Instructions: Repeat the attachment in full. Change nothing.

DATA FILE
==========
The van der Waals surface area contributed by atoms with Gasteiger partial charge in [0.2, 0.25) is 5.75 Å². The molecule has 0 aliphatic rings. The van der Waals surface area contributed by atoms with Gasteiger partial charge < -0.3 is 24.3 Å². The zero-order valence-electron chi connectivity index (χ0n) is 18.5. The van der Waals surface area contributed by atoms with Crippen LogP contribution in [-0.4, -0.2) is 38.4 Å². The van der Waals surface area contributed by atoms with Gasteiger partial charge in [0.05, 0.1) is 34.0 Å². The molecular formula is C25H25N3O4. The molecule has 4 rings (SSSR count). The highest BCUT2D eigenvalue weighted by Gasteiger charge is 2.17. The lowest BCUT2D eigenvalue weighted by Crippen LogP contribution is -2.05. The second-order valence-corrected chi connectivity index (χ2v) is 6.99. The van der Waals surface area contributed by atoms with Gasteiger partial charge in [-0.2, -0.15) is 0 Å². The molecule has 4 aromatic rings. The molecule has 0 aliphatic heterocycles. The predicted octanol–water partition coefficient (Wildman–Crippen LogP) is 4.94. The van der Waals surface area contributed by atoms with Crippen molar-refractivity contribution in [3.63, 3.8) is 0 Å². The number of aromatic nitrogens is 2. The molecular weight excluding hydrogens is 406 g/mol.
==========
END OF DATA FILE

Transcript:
The van der Waals surface area contributed by atoms with Gasteiger partial charge in [0.2, 0.25) is 5.75 Å². The molecule has 0 aliphatic rings. The van der Waals surface area contributed by atoms with Gasteiger partial charge < -0.3 is 24.3 Å². The zero-order valence-electron chi connectivity index (χ0n) is 18.5. The van der Waals surface area contributed by atoms with Crippen LogP contribution in [-0.4, -0.2) is 38.4 Å². The van der Waals surface area contributed by atoms with Gasteiger partial charge in [0.05, 0.1) is 34.0 Å². The molecular formula is C25H25N3O4. The molecule has 4 rings (SSSR count). The highest BCUT2D eigenvalue weighted by Gasteiger charge is 2.17. The lowest BCUT2D eigenvalue weighted by Crippen LogP contribution is -2.05. The second-order valence-corrected chi connectivity index (χ2v) is 6.99. The van der Waals surface area contributed by atoms with Gasteiger partial charge in [-0.2, -0.15) is 0 Å². The molecule has 4 aromatic rings. The molecule has 0 aliphatic heterocycles. The predicted octanol–water partition coefficient (Wildman–Crippen LogP) is 4.94. The van der Waals surface area contributed by atoms with Crippen molar-refractivity contribution in [3.63, 3.8) is 0 Å². The number of aromatic nitrogens is 2. The molecular weight excluding hydrogens is 406 g/mol.